After its July 1956 release, Presley’s “Hound Dog” became an across-the-board sensation. It topped the R&B and country charts, and gradually reached number one on the pop charts. The song initially preventing the song from topping the list? “Don’t Be Cruel,” the A-side of his own single.
Imagine her surprise when she turned on the radio a short time later and heard her version of “Hound Dog.” “I just had to rush out to the store and buy it. Then I had to buy a record player cause I didn’t own one and sit in my dressing room, playing the record and learning the song all over again so I could include it in my show,” Thornton recalled to NME. At just 25 years old, Thornton had scored a smash hit, with the single selling almost two million copies.
In April 1956, Presley found himself in an unfamiliar situation. While he had experienced great chart success at that point, his two-week run at Las Vegas’ Frontier Hotel was proving to be a flop. Unlike screaming teenage fans, adults appeared immune to the young star’s charisma. After another dreary show, Presley decided to take in a show by Freddie Bell and the Bellboys at a neighboring hotel. There he witnessed the group’s rocked-out version of “Hound Dog.” Presley cracked up at what he deemed were silly lyrics, but expressed interest in the track. On July 2, 1956, he entered RCA Studios to record “Hound Dog,” closely following Freddie Bell and the Bellboys’ arrangement. However, he elected to change some of the lyrics, adding lines such as “you ain’t never caught a rabbit, and you ain’t no friend of mine” (this particular lyric may have originated from Bell). Other changes included substituting Thornton’s “Well they said you was high class, I can see through that” with “Well they said you was high class, but that was just a lie.”
During rehearsal, Otis played drums, turning off his snare to create a tom-tom-like sound. Another musician, Pete Lewis, re-tuned his guitar to an old Southern style. After Thornton ran down the lyrics, the group decided to record “Hound Dog” the very next day, August 13, 1952. During the recording, the songwriting duo encouraged her to growl the words. “She was a wonderful blues singer, with a great moaning style. But it was as much her appearance as her blues style that influenced the writing of ‘Hound Dog’ and the idea that we wanted her to growl it,” recalled Stoller. “Which she rejected at first. Her thing was ‘Don’t you tell me how to sing no song!’”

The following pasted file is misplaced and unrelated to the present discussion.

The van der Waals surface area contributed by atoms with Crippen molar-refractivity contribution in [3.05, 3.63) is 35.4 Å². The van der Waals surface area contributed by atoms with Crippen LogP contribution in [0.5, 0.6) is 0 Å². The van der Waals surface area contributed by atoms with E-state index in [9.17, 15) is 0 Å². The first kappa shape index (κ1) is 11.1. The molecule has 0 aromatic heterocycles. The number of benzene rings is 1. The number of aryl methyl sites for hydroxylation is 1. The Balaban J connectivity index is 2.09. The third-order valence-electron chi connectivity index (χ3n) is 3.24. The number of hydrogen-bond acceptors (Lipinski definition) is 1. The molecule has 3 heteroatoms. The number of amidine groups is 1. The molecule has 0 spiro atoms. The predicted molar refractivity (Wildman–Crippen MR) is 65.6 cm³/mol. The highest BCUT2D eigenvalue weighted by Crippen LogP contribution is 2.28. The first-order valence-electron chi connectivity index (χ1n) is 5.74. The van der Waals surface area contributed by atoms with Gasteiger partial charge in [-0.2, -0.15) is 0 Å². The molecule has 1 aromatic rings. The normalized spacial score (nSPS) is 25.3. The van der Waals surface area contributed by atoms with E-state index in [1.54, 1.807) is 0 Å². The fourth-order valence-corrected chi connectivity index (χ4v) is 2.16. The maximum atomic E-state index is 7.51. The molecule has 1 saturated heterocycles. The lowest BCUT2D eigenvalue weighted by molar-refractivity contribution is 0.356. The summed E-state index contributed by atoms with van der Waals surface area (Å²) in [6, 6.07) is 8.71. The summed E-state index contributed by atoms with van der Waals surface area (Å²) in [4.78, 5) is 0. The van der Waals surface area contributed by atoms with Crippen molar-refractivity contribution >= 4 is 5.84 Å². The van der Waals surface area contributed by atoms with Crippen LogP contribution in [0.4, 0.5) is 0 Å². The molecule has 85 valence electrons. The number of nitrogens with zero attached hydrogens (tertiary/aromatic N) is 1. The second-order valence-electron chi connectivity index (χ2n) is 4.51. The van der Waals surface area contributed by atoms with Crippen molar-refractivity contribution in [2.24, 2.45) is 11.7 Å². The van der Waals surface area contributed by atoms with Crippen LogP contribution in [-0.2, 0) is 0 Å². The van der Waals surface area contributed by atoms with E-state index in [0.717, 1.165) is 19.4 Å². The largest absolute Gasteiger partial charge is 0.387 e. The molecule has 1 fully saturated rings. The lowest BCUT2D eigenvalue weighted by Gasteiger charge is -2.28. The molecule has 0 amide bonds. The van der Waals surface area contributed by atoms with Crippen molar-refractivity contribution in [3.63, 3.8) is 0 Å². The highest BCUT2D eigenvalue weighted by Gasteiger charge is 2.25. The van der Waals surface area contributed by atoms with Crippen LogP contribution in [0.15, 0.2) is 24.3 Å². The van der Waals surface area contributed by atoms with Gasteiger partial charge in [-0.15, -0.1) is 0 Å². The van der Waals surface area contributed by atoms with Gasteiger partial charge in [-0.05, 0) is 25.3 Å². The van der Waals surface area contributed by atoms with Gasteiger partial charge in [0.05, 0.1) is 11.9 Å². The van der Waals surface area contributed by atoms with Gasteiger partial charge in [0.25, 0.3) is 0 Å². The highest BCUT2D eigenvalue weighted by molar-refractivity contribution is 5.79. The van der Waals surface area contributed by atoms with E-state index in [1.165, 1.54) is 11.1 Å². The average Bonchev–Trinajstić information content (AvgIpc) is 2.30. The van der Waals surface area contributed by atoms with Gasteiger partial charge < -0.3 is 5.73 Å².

According to Hound Dog: The Leiber & Stoller Autobiography, Mike Stoller received a call from Johnny Otis, a performer, producer, and talent scout who greatly impacted R&B as well as rock. Otis had received marching orders from Don Robey, the head of Peacock and Ace Records concerning labelmate Willie Mae “Big Mama” Thornton, a hard-living singer, drummer, and harmonica player who badly needed a hit. Otis invited Stoller and songwriting partner Jerry Leiber to hear the singer rehearse. Once they heard her powerful voice, they instantly agreed to write her a song. “I saw Big Mama as the perfect instrument for just the kind of deadly blues that Mike and I relished,” Leiber wrote. In just a few minutes, the duo had composed “Hound Dog” and brought it to the singer. At first, Thornton tried singing it as a ballad, but after Leiber demonstrated the bluesy feel he desired, “she heard the rough-and-tough of the song and, just as important, the implicit sexual humor. In short, she got it,” according to Stoller.
What instruments are used in Hound Dog?
The Hound dog song has a very quick tempo and its very up beat. The instruments used in this songs are guitars, drums, keyboards and many more. The structure of this song is Intro, chorus, solo, intro chorus and the ending would be the intro.
What is the tempo of Hound Dog by Elvis Presley?
Hound Dog is avery happysong byElvis Presleywith a tempo of87 BPM.It can also be used double-time at 174 BPM.
What instruments were used in Hound Dog?
What instruments did Big Mama Thornton?
Who played guitar on Elvis Presley’s Hound Dog?